The various HOL (which stands for Higher Order Logic) systems are a family of interactive theorem proving systems sharing similar logics and implementation strategies. All of these systems follow the LCF approach. In this approach, the system is actually implemented as a library in some programming language. This library implements an abstract data type of proven theorems; it is impossible to create a new object of this type without using the functions in the library. The functions in the library correspond to inference rules in the HOL logic. As long as these functions are correctly implemented, all theorems proven in the system must be valid. In this way, a large system can be built on top of a small trusted kernel.

Systems in the HOL family use the ML programming language. This language was originally developed along with LCF to serve the purpose of a meta-language for theorem proving systems; in fact, the name stands for "Meta-Language".

There should be information on the HOL logic here.

There are four separate implementations of HOL. The first, HOL88, is the culmination of the original HOL implementation effort, led by Mike Gordon. It includes its own ML implementation, and is implemented on top of Common Lisp. The second, HOL90, uses Standard ML. The third, HOL98, uses Moscow ML. The current HOL 4 project is based on HOL98 and continues to use Moscow ML.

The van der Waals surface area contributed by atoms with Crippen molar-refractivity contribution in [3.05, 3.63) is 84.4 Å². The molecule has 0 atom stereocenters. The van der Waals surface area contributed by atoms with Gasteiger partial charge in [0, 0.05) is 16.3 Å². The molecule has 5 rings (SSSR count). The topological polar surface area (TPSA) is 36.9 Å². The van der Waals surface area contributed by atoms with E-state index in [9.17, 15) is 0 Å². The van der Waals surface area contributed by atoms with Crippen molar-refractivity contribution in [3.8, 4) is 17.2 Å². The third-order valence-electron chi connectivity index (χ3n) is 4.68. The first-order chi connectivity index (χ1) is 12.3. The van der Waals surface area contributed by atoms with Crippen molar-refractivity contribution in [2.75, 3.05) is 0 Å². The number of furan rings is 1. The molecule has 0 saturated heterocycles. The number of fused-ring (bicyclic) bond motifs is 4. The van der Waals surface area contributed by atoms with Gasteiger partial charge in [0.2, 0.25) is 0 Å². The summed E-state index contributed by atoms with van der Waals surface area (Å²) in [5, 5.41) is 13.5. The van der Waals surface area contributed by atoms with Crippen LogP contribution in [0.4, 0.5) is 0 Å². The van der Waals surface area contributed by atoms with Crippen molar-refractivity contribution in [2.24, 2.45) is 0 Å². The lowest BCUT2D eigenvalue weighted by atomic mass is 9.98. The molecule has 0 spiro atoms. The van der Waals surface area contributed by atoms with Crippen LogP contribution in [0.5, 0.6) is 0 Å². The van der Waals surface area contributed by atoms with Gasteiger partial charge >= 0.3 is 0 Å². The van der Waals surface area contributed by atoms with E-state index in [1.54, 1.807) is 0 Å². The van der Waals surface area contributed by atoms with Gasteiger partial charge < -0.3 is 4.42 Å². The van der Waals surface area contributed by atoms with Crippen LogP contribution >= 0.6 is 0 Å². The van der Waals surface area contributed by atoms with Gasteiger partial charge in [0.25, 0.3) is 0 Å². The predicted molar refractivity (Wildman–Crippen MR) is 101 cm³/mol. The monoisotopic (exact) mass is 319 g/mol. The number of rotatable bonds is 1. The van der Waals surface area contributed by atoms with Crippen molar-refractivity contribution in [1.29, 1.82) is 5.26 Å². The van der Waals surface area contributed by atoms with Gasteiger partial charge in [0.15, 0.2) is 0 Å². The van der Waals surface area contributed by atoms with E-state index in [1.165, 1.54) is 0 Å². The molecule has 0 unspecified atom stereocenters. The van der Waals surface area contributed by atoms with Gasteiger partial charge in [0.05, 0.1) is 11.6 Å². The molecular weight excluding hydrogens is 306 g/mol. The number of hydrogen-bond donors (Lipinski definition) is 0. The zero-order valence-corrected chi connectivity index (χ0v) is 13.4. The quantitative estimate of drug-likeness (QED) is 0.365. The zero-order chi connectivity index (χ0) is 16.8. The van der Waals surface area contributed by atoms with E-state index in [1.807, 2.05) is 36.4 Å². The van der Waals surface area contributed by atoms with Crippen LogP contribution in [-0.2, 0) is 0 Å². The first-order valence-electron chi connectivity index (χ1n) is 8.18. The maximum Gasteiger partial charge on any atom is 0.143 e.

These three HOL implementations come with large libraries of theorem proving code. These implement extra automation on top of the very simple core code.

The fourth implementation, HOL Light, is much simpler than the others. It uses simpler axioms and inference rules to describe its logic (although the logic is essentially the same as other HOL implementations). It also has fewer libraries of automated tactics. HOL Light is implemented in CAML Light.

For more information about HOL, see

HOL is a successor of the LCF theorem prover. Among the successors of HOL is the Isabelle theorem prover.